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Crucial transportation projects could be halted if Congress fails to act

Barring congressional action, the nation’s transportation fund will be insolvent later this year and the federal government will be unable to commit to funding any new transportation projects next year. This would have significant impacts on projects that have been planned years in advance across the country.

As the report we released this morning makes abundantly clear, starting this fall, every dollar of gas tax revenues collected will be needed to cover the federal share of projects already promised to states, regions, and transit agencies. That means no new projects with a significant federal share will be able to get underway in the new fiscal year, which begins this October.

What does that really mean for projects around the country? We asked around to a few of the many elected officials and business/civic leaders we’ve been talking to over the last couple of years and found a few specific examples of the types of projects that would stop in their tracks in FY2015 if Congress does nothing to rescue the nation’s transportation fund.

Bridge out ahead – Boise, Idaho

The Broadway Bridge in downtown Boise (pictured below) has the lowest structural rating of any bridge in the state of Idaho. (Deficient bridges are something we know a thing or two about around here.)

On game days at Boise State University right on the south side of the Boise River from downtown, thousands of people crowd the narrow 4-foot sidewalks to cross the critical choke point for traffic in the area on their way to and from the famous blue turf. Given its degraded and deficient condition, the bridge could require weight restrictions or closure at any time — one of the perils of continuing to operate a deficient bridge that’s past its recommended lifespan.

broadway bridge boise idaho

The Broadway Bridge replacement, scheduled for 2015, is one of just a few new construction projects in a state transportation plan dedicated almost entirely to maintaining existing roads.

The Idaho Transportation Department is partnering with the city of Boise on the design to ensure the new bridge serves the needs of city residents and will enhance the neighborhood — as well as the needs for regional connectivity on an important artery through the city. Sidewalks will be expanded to 10 feet and bicycle lanes will be added on the bridge and adjoining sections of Broadway Avenue and there will be new connections to the Greenbelt, a regional recreational trail that passes under the bridge.


Because the insolvency of the trust fund would mean that no new transportation projects with a federal share could break ground in FY2015, the much-needed Broadway Bridge project would come to a halt.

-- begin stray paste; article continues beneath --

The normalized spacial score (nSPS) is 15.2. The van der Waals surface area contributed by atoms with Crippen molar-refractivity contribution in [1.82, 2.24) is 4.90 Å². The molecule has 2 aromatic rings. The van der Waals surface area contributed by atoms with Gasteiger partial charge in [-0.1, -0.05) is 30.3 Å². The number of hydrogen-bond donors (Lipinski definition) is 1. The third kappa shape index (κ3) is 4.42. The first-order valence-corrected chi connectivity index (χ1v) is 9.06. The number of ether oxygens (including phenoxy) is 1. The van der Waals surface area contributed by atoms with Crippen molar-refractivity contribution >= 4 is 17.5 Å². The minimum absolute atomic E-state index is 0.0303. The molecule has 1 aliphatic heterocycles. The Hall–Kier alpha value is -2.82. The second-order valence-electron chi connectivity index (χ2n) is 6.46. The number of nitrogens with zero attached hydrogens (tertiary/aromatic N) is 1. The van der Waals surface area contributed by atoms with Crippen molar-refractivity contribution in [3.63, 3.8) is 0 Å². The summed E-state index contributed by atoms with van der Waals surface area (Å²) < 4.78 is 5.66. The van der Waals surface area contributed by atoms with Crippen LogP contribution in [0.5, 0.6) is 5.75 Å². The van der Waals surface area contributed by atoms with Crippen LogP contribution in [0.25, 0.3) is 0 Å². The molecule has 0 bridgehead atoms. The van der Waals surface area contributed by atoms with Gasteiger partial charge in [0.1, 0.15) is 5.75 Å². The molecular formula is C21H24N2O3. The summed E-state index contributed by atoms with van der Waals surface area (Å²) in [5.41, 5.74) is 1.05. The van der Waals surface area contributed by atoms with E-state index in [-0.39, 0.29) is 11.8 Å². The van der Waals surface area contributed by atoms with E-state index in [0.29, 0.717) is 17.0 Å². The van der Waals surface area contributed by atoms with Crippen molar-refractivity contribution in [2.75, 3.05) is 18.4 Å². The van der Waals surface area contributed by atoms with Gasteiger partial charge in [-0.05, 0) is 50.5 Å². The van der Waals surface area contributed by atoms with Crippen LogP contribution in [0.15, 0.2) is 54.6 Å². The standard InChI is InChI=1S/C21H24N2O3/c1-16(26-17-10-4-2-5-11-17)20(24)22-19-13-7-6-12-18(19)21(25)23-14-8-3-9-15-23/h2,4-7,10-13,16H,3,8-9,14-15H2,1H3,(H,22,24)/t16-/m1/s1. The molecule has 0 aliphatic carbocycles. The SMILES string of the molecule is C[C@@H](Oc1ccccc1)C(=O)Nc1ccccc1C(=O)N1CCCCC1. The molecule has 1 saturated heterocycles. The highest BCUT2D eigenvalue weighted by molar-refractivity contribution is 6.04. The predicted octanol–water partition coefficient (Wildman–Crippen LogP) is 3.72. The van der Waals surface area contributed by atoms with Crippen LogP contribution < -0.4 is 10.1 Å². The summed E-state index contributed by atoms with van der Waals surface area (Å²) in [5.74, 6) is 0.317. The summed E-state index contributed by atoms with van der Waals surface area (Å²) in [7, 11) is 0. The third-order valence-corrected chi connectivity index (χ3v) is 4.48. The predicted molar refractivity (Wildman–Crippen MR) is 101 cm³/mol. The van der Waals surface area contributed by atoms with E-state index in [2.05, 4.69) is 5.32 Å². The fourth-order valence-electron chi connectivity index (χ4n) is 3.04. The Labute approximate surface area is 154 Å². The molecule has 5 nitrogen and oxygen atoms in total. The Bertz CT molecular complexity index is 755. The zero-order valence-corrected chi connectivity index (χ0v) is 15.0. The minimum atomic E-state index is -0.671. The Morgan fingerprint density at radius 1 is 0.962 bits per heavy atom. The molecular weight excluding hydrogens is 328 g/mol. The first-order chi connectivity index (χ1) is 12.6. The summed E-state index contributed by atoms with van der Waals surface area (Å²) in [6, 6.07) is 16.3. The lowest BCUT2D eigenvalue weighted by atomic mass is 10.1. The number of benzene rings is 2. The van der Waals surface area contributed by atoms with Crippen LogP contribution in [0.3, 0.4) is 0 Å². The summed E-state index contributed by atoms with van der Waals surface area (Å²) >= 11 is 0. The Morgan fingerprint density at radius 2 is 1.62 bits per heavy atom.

Columbus, Ohio: Waiting on the bus

CC photo by Derek Rust /photos/drust/181587661

Passengers pack an existing COTA bus line in Columbus, Ohio.

Columbus, Ohio, home to a major university and Ohio’s state government, is a growing region with a projected 22 percent growth in transit ridership this decade.

To accommodate the growing demand, the Central Ohio Transit Authority has been planning to add 29 new buses to its fleet in 2015, replacing some of its dilapidated buses and adding 12 buses to the peak-time fleet. New buses are critical to get residents across the region to work.

Residents in the region support their community’s transit service through a voter-approved local sales tax and the agency is using primarily local funds to rehab a garage to service the new buses. But the agency is counting on the expected federal matching funds to purchase the new buses that they need to meet their needs. In addition to adding service on existing routes, COTA is planning the region’s first bus rapid transit corridor on Cleveland Avenue.

Those are just two of the many stories we’ve heard of important projects that would come to a stop if Congress fails to rescue the nation’s transportation fund.

But they need to do more than just save the transportation fund. The local leaders we’ve been speaking with have made it clear that if Congress wants support for raising more revenue for transportation, they need to give these folks at the local level more reasons to believe that it will be to their benefit.

Last week we released a policy road map showing how we can resuscitate and reinvigorate the program in exciting ways, so that it better suits the needs of people in the communities where they live. That’s a great place to start.


Fiscal Cliff Promo Graphic

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